be used for the electrical treatment of gases I by high tension discharge'in any manner, and for any purpose, whether the discharge be unidirectional or alternating. In an case, the flow of the gas through the different flues may be equalized by opening or. closing the respective dampers or gates 7. By rea son of a strong wind blowing past the apparatus, or by reason of difierence in temperature of different-parts of the apparatus or for other reasons, there may be a tendency for the gas to flow more rapidly through some of the pipes than through others, and this condition maybe corrected by means of these dampers.

As shown in Figs 9 to 11, several dampers 12D For example, as showh on Figs. 9 to 11, the supply header indicated at 1 may communicate with lateral 1 10 flues and communicating through openings 63 with a chamber 64 extending below and communicating with all of the flues 6, control of distribution being in this case obtained by varying the resistance to the gas flow through the several openings 63 by means of V dampers 65. .I have also shown in these figures distribution control -means at the top of the flues which maybe used eitheralternatively 'or conjointly with the above described control means, the outlet header 4 being connected with lateral flues. 67 ex tending between the rows of flues 6 and communicating therewith through openings 68. Said opemngs 68 may be smaller than the cross sections of the respective flues to which they are connected so as to provide a con stricted passage acting as an automatic control device, the resistance to the gas flow being concentrated at these constricted passages, so that any increase in the gas velocity in any flue, relatively to the other flues, will produce an increase'in the resistance'at the corresponding constricted passage, said resistance increasin approximately as .the square of the velocity, so that it would tend to choke any excess of gas flow and equalize the flow in all the fines, If desired, however, dampers or gates 69 may also be used for adjusting the constriction at openings '68. The construction of the other parts of the apparatus may be as above described.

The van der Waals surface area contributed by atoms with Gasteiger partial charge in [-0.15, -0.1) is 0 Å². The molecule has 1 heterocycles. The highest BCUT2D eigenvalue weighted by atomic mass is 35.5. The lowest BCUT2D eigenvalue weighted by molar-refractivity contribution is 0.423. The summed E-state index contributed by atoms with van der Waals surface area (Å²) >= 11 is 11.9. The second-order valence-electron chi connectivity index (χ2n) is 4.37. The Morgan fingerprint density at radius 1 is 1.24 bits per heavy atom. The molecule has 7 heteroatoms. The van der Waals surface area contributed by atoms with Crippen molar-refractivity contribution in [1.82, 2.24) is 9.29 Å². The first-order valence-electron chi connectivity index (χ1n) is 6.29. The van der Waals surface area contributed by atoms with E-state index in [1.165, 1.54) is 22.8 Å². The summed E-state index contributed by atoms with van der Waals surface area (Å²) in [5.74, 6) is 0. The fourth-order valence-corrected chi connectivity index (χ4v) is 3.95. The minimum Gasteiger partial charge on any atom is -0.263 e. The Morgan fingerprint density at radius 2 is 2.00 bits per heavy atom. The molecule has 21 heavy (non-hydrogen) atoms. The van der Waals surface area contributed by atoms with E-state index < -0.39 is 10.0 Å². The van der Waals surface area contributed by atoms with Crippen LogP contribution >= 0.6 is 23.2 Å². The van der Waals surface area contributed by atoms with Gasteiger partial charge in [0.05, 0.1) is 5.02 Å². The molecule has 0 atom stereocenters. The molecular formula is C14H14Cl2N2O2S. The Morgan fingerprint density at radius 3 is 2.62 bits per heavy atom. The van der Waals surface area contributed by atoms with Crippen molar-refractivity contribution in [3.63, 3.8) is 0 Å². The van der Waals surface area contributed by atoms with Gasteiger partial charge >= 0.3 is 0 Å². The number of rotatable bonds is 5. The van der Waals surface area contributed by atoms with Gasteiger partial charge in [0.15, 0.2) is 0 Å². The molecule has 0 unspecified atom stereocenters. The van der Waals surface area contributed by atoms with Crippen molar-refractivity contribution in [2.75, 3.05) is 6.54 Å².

This feature of my invention, namely, the provision of a' relatively constricted passage for the gas which traverses each flue, and independent regulation of. the amount. of constriction, if desired, isnot limited in its application to any particular shape or arrangement of fines, but is applicable to flues of any shape whatsoever, arranged in any desired manner. Thus, in Fig. 12' an embodiment of this feature of my invention is shown, in which a header 71 is connected by lateral ducts 72 to a lurality of round pipes 76 serving as the ues in which the as is treated, the discharge electrodes '74 mg suspended vertically in said-. pipes.

Ducts 72 may serve as-constrictmg passages and may "be provided with dampers 73 whereby the amount of constriction may be varied.